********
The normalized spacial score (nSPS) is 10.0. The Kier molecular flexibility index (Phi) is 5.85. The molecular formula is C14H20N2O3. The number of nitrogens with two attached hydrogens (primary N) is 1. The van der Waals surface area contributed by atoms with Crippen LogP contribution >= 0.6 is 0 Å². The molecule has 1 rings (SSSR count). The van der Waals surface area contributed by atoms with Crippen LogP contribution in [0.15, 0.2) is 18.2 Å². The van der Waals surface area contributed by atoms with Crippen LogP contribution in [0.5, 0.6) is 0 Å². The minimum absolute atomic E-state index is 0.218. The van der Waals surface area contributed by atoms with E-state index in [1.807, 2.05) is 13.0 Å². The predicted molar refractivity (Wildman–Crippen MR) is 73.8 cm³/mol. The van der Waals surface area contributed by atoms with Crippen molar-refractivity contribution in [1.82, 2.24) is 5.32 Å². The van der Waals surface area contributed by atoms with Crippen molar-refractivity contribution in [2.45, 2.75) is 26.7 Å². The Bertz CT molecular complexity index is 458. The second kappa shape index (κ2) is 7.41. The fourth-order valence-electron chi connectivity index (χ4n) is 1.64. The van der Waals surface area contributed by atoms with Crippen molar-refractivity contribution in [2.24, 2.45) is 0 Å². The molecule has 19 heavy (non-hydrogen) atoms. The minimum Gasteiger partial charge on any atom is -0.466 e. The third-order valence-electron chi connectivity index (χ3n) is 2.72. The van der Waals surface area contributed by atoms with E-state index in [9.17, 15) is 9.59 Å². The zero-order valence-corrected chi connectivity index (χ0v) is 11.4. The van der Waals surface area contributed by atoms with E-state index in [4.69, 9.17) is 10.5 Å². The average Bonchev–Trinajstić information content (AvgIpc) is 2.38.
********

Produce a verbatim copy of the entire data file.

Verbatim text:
The normalized spacial score (nSPS) is 10.0. The Kier molecular flexibility index (Phi) is 5.85. The molecular formula is C14H20N2O3. The number of nitrogens with two attached hydrogens (primary N) is 1. The van der Waals surface area contributed by atoms with Crippen LogP contribution >= 0.6 is 0 Å². The molecule has 1 rings (SSSR count). The van der Waals surface area contributed by atoms with Crippen LogP contribution in [0.15, 0.2) is 18.2 Å². The van der Waals surface area contributed by atoms with Crippen LogP contribution in [0.5, 0.6) is 0 Å². The minimum absolute atomic E-state index is 0.218. The van der Waals surface area contributed by atoms with E-state index in [1.807, 2.05) is 13.0 Å². The predicted molar refractivity (Wildman–Crippen MR) is 73.8 cm³/mol. The van der Waals surface area contributed by atoms with Crippen molar-refractivity contribution in [1.82, 2.24) is 5.32 Å². The van der Waals surface area contributed by atoms with Crippen molar-refractivity contribution in [2.45, 2.75) is 26.7 Å². The Bertz CT molecular complexity index is 458. The second kappa shape index (κ2) is 7.41. The fourth-order valence-electron chi connectivity index (χ4n) is 1.64. The van der Waals surface area contributed by atoms with Crippen molar-refractivity contribution in [2.24, 2.45) is 0 Å². The molecule has 19 heavy (non-hydrogen) atoms. The minimum Gasteiger partial charge on any atom is -0.466 e. The third-order valence-electron chi connectivity index (χ3n) is 2.72. The van der Waals surface area contributed by atoms with E-state index in [9.17, 15) is 9.59 Å². The zero-order valence-corrected chi connectivity index (χ0v) is 11.4. The van der Waals surface area contributed by atoms with E-state index in [4.69, 9.17) is 10.5 Å². The average Bonchev–Trinajstić information content (AvgIpc) is 2.38.